Sleep-Talking: Psychology and Psychophysiology

By Arthur M. Arkin | Go to book overview
Save to active project

Definitions of Sleep-Utterance

Sleep-utterance is a general term denoting vocalization in association with sleep, including somniloquy.

Somniloquy (sleep-talking, sleep-speech) is the utterance of speech or other psychologically meaningful sound in association with sleep without subjective simultaneous, critical awareness of the event in its real environmental context, or how it might appear to a wakeful observer. Thus, somniloquy includes: (1) utterances consisting of one or more clearly enunciated words and/or mumbled words that although unintelligible, clearly convey the impression of attempts at speech; and/or (2) affectively tinged sounds other than speech that appear to possess some psychologically meaningful quality, such as laughter, weeping, humming, or whimpering.

Sleep-utterances also include nonlinguistic vocalizations that often seem devoid of psychological significance, such as isolated monosyllabic grunts, brief moans, groans, and sighs frequently occasioned by or associated with a change in body position.


First, in association with sleep is more appropriate than during sleep. Although some electrographic records obtained precisely coincident with sleep-utterance episodes have been those of unambiguous, typical sleep, the majority of them possess varying degrees of muscle tension and/or movement artifact that do not permit definite classification under standard terminology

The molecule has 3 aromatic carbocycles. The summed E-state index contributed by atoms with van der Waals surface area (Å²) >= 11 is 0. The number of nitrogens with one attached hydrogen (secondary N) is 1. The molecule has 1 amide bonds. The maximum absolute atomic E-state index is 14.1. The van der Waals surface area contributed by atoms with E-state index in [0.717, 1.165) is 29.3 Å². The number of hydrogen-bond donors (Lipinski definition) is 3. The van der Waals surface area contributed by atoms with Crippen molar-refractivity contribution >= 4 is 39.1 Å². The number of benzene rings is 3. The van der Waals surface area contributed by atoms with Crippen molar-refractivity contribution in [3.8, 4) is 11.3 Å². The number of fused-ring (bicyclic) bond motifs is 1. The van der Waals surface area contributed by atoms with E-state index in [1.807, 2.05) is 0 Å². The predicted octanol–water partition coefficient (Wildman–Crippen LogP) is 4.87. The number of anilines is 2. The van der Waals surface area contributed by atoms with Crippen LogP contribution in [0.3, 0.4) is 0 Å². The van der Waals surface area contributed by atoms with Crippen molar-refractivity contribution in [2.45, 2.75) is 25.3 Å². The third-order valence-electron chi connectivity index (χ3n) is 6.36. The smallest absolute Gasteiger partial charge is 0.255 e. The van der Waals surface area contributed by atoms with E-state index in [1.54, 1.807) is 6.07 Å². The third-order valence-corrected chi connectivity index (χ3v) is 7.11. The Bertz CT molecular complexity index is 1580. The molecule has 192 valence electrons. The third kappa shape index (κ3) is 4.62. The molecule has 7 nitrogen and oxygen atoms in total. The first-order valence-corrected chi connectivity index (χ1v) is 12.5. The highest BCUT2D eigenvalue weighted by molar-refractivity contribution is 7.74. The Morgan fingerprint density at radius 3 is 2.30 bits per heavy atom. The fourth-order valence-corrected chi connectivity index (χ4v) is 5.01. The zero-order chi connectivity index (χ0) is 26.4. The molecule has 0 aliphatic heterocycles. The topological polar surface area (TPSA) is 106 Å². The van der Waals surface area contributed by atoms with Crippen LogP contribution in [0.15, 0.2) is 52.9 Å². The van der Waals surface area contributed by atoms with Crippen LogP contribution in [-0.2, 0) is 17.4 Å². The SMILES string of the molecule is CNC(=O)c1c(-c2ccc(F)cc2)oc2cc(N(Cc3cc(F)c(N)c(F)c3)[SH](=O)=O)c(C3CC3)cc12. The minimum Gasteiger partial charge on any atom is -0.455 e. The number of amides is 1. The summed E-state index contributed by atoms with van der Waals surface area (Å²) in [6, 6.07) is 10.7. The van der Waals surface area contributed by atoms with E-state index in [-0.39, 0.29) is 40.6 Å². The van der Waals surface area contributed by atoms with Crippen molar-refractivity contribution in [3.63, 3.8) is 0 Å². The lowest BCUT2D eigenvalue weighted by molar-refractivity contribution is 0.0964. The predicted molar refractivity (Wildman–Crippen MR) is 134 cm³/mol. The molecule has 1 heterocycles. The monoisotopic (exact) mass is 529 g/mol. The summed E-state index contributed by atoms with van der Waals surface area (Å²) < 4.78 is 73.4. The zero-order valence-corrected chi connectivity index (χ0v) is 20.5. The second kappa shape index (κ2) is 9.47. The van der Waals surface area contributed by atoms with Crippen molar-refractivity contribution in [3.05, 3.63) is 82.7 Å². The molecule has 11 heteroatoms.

Notes for this page

Add a new note
If you are trying to select text to create highlights or citations, remember that you must now click or tap on the first word, and then click or tap on the last word.
Loading One moment ...
Project items
Cite this page

Cited page

Citations are available only to our active members.
Sign up now to cite pages or passages in MLA, APA and Chicago citation styles.

Cited page

Bookmark this page
Sleep-Talking: Psychology and Psychophysiology
Table of contents

Table of contents



Text size Smaller Larger
Search within

Search within this book

Look up

Look up a word

  • Dictionary
  • Thesaurus
Please submit a word or phrase above.
Print this page

Print this page

Why can't I print more than one page at a time?

While we understand printed pages are helpful to our users, this limitation is necessary to help protect our publishers' copyrighted material and prevent its unlawful distribution. We are sorry for any inconvenience.
Full screen
/ 624

matching results for page

Cited passage

Citations are available only to our active members.
Sign up now to cite pages or passages in MLA, APA and Chicago citation styles.

Cited passage

Welcome to the new Questia Reader

The Questia Reader has been updated to provide you with an even better online reading experience.  It is now 100% Responsive, which means you can read our books and articles on any sized device you wish.  All of your favorite tools like notes, highlights, and citations are still here, but the way you select text has been updated to be easier to use, especially on touchscreen devices.  Here's how:

1. Click or tap the first word you want to select.
2. Click or tap the last word you want to select.

OK, got it!

Thanks for trying Questia!

Please continue trying out our research tools, but please note, full functionality is available only to our active members.

Your work will be lost once you leave this Web page.

For full access in an ad-free environment, sign up now for a FREE, 1-day trial.

Already a member? Log in now.

Are you sure you want to delete this highlight?